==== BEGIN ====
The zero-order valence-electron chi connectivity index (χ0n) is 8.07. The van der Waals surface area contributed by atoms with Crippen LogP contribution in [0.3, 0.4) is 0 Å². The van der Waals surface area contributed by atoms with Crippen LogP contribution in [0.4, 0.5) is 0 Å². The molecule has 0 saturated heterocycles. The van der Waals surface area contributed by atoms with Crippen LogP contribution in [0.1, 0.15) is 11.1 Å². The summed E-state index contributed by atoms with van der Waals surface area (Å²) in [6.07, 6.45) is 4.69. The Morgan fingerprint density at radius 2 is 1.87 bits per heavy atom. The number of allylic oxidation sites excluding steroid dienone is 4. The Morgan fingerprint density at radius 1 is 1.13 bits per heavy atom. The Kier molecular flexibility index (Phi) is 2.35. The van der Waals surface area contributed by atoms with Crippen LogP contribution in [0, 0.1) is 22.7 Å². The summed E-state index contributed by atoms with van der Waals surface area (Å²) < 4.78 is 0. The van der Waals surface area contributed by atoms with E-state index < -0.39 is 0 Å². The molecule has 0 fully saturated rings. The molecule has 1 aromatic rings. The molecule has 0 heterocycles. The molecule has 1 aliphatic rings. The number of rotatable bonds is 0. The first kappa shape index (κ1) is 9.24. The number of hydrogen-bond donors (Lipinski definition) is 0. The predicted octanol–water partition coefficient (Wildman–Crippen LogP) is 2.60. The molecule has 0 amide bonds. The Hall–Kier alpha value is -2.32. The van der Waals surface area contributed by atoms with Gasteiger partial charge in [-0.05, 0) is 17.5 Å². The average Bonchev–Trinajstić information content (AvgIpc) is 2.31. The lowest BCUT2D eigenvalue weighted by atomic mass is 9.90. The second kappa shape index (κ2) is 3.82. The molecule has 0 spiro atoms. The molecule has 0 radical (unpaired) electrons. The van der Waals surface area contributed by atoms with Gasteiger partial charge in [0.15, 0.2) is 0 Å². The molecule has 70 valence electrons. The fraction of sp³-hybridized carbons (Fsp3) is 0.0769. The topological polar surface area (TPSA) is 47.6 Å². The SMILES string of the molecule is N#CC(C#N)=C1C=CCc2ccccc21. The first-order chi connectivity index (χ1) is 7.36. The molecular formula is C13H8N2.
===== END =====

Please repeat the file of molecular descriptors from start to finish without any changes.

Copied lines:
The zero-order valence-electron chi connectivity index (χ0n) is 8.07. The van der Waals surface area contributed by atoms with Crippen LogP contribution in [0.3, 0.4) is 0 Å². The van der Waals surface area contributed by atoms with Crippen LogP contribution in [0.4, 0.5) is 0 Å². The molecule has 0 saturated heterocycles. The van der Waals surface area contributed by atoms with Crippen LogP contribution in [0.1, 0.15) is 11.1 Å². The summed E-state index contributed by atoms with van der Waals surface area (Å²) in [6.07, 6.45) is 4.69. The Morgan fingerprint density at radius 2 is 1.87 bits per heavy atom. The number of allylic oxidation sites excluding steroid dienone is 4. The Morgan fingerprint density at radius 1 is 1.13 bits per heavy atom. The Kier molecular flexibility index (Phi) is 2.35. The van der Waals surface area contributed by atoms with Crippen LogP contribution in [0, 0.1) is 22.7 Å². The summed E-state index contributed by atoms with van der Waals surface area (Å²) < 4.78 is 0. The van der Waals surface area contributed by atoms with E-state index < -0.39 is 0 Å². The molecule has 0 fully saturated rings. The molecule has 1 aromatic rings. The molecule has 0 heterocycles. The molecule has 1 aliphatic rings. The number of rotatable bonds is 0. The first kappa shape index (κ1) is 9.24. The number of hydrogen-bond donors (Lipinski definition) is 0. The predicted octanol–water partition coefficient (Wildman–Crippen LogP) is 2.60. The molecule has 0 amide bonds. The Hall–Kier alpha value is -2.32. The van der Waals surface area contributed by atoms with Gasteiger partial charge in [-0.05, 0) is 17.5 Å². The average Bonchev–Trinajstić information content (AvgIpc) is 2.31. The lowest BCUT2D eigenvalue weighted by atomic mass is 9.90. The second kappa shape index (κ2) is 3.82. The molecule has 0 spiro atoms. The molecule has 0 radical (unpaired) electrons. The van der Waals surface area contributed by atoms with Gasteiger partial charge in [0.15, 0.2) is 0 Å². The molecule has 70 valence electrons. The fraction of sp³-hybridized carbons (Fsp3) is 0.0769. The topological polar surface area (TPSA) is 47.6 Å². The SMILES string of the molecule is N#CC(C#N)=C1C=CCc2ccccc21. The first-order chi connectivity index (χ1) is 7.36. The molecular formula is C13H8N2.